A review of the Social Services notes, dated November 5, 2008 and January 23, 2009, indicated Resident 1 self-propels in a wheelchair around the unit and has episodes of leaving the unit with some success (AWOL type behavior, leaving the unit without staff knowing). A review of the Long-Term Care Notes, dated June 11, 2009, indicated Resident 1 demonstrating some delusions of elopement-type behavior. A review of the Social Services Annual notes dated March 3, 2010 at 2:35 p.m., indicated "Resident 1 presents in her wheelchair as confused and disoriented, alert to her name only."

A review of the IDT notes dated March 10, 2010 at 11:07 a.m., indicated "Resident 1 was seen by a geriatric psychiatrist on March 9, 2010 for increased sundowning (aberrant behaviors that occur in the late afternoon or evening; i.e., agitation, depression, rapid mood changes, restlessness and wandering); started on routine Seroquel for agitation.

A review of the Social Services 'room change' notes dated June 10, 2010 at 2:56 p.m., indicated Resident 1's niece was reminded that the resident was scheduled to move on June 17, 2010 from a one story building to the second floor of a two story building, where she had previously fallen down a flight of stairs in July 2007.

A review of the "Falls/Increased risk for injury" care plan updated on September 14, 2010 identified "Resident 1 to be at an increased risk for injury due to osteoporosis, Alzheimer's disease, extensive assist with transfers, use of antidepressant/antianxiety/antihypertensive meds, unsteady sitting balance, poor safety judgment, and falls asleep in wheelchair. The goal was to have no falls/injuries daily.The staff's plan of approaches included: bed in low position; call bell within reach at all times while in room; anticipate and meet needs bed alarm when in bed; monitor frequently; monitor for leaning while in wheelchair and position at table when leaning or when she tends to fall asleep; resident likes to sit near or at nurses station when she is up in her wheelchair."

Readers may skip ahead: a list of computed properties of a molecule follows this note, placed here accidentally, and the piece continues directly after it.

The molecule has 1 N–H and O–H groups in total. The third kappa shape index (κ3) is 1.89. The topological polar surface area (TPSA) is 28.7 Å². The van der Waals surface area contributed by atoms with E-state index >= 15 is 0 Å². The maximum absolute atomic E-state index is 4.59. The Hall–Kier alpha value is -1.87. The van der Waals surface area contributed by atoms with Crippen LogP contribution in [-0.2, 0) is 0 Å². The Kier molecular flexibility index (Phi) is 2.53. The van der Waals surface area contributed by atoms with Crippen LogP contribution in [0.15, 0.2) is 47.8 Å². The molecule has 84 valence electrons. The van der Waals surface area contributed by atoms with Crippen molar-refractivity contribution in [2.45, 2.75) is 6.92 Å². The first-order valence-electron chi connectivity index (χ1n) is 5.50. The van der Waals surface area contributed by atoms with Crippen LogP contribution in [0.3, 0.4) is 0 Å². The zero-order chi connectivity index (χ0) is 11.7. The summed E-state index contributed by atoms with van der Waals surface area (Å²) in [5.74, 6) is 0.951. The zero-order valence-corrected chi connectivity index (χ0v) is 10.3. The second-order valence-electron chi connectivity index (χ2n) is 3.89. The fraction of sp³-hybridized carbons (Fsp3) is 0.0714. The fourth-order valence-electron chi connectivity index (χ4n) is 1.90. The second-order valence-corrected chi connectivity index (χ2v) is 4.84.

A review of the facility's Occurrence Screening Falls Investigation Report, dated October 17, 2010 at 2:45 p.m., indicated the resident had a history of falls in 2007, 2008, and 2009; a total of eight falls in three years. The investigation report indicated the resident wandered down the hallway and sustained a fall on October 14, 2010, (time not found); a wheelchair alarm was heard in the south corridor, staff went immediately and found the resident near the elevator on the floor next to her wheelchair. The investigation report indicated the resident did not sustain any injuries and was assisted back to her wheelchair.